I would agree. It depends how long you want it to take to travel between areas. The Player's Handbook (page 182) says at a normal pace you can travel 24 miles in a day, so that may be a good place to start.

Here's an example I found. Each hex here is 6 miles and the larger grouped hexes are 24 miles. So this would probably be a zoomed in version of your map.

https://muleabides.files.wordpress.com/2011/09/mulepost01.jpg

thirdkingdom
2021-06-19, 09:53 AM
I use 6-mile hexes (measured face to face) divided into smaller 1.2 mile hexes (again, measured face to face). Note that the 6-mile hexes are pretty big, each containing about 31 square miles.

Trafalgar
2021-06-19, 09:54 AM
I would agree. It depends how long you want it to take to travel between areas. The Player's Handbook (page 182) says at a normal pace you can travel 24 miles in a day, so that may be a good place to start.

Here's an example I found. Each hex here is 6 miles and the larger grouped hexes are 24 miles. So this would probably be a zoomed in version of your map.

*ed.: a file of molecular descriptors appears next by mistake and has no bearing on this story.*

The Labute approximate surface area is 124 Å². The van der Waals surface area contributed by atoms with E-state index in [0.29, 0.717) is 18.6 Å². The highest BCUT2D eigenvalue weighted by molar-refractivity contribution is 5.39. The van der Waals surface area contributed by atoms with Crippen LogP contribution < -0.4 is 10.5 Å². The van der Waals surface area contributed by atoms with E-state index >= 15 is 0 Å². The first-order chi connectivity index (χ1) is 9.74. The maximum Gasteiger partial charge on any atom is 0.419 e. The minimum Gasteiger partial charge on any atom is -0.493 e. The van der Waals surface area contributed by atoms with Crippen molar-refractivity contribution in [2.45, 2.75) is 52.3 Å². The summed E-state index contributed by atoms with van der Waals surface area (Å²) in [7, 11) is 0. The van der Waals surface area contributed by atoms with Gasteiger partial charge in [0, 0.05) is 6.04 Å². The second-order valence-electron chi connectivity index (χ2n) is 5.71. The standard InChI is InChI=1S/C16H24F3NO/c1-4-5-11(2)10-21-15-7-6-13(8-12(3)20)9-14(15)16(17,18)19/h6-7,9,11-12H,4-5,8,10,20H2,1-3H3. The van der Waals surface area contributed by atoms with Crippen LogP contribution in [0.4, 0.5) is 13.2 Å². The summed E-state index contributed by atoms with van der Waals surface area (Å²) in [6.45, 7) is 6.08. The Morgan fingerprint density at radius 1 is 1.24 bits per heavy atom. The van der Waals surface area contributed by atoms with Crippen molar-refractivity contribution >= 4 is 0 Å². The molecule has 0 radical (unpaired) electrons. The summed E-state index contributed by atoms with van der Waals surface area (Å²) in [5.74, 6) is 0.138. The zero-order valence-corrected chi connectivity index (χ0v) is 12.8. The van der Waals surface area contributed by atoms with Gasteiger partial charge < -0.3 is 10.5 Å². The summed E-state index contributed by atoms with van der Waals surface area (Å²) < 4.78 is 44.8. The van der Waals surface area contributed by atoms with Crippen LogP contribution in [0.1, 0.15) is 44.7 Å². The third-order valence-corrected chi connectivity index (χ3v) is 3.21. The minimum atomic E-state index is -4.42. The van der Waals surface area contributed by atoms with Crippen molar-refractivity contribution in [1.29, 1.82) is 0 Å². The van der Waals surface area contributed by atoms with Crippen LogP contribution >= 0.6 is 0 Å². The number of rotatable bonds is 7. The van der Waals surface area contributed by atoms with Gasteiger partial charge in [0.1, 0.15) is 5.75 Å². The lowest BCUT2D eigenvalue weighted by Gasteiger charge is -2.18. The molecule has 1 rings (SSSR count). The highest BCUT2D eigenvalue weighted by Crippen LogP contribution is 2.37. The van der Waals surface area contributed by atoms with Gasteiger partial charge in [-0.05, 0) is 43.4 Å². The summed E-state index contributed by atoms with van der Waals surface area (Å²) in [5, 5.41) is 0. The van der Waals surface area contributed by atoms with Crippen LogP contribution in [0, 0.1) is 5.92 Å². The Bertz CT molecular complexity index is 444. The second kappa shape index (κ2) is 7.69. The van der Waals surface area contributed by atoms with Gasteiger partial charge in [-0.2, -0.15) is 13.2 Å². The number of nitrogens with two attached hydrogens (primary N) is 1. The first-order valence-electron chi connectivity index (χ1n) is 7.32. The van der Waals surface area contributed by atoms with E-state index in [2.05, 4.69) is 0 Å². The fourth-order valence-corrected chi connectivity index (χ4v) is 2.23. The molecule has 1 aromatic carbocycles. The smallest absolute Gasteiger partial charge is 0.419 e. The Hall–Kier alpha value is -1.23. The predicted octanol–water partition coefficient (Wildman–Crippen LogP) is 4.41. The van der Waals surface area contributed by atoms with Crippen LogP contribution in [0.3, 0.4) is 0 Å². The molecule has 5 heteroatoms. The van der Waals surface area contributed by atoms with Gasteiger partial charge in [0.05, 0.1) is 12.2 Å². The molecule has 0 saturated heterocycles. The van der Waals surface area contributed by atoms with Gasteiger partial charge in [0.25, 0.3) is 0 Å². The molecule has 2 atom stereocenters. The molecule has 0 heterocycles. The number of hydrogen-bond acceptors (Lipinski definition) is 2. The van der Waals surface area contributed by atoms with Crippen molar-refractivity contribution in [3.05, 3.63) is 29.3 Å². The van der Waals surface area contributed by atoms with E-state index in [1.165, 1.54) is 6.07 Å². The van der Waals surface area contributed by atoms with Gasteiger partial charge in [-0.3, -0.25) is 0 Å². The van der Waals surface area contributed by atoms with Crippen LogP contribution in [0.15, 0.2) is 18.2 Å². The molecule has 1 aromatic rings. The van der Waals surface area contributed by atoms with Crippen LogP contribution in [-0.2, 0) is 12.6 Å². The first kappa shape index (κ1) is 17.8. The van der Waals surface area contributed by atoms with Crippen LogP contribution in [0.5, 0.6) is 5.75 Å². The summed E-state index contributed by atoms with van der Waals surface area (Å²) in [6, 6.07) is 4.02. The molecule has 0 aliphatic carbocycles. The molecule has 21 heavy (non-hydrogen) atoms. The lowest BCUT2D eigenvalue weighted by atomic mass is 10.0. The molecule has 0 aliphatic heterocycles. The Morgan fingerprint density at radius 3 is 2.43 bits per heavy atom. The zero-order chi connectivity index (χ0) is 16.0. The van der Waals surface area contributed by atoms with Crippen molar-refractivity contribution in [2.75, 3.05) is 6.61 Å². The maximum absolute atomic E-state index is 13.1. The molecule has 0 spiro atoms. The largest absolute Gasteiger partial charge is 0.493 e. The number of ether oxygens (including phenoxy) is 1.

https://muleabides.files.wordpress.com/2011/09/mulepost01.jpg

Exactly. And large grouped hexes are 48 miles across from corner to corner in this example. It makes overland travel extremely easy to work out and it's easy to have players draw their own map as they go.

Back in the day, one of the BECMI books had a lot to say about hex maps and how to work out overland travel. It was one of the differences between BECMI and AD&D - BECMI used hexes for the world map while AD&D used free drawn maps. Not sure why.

thirdkingdom
2021-06-19, 11:34 AM
Exactly. And large grouped hexes are 48 miles across from corner to corner in this example. It makes overland travel extremely easy to work out and it's easy to have players draw their own map as they go.

Nope. If the above map is 24 miles, face to face, for the large hexes (leaving each of the subhexes 6 miles, face to face) the vertex to vertex measurement is slightly under 28 miles. Here's a handy website for hexagonal math (written for rpgs, actually): https://hexagoncalculator.apphb.com/

Trafalgar
2021-06-19, 11:45 AM
Nope. If the above map is 24 miles, face to face, for the large hexes (leaving each of the subhexes 6 miles, face to face) the vertex to vertex measurement is slightly under 28 miles. Here's a handy website for hexagonal math (written for rpgs, actually): https://hexagoncalculator.apphb.com/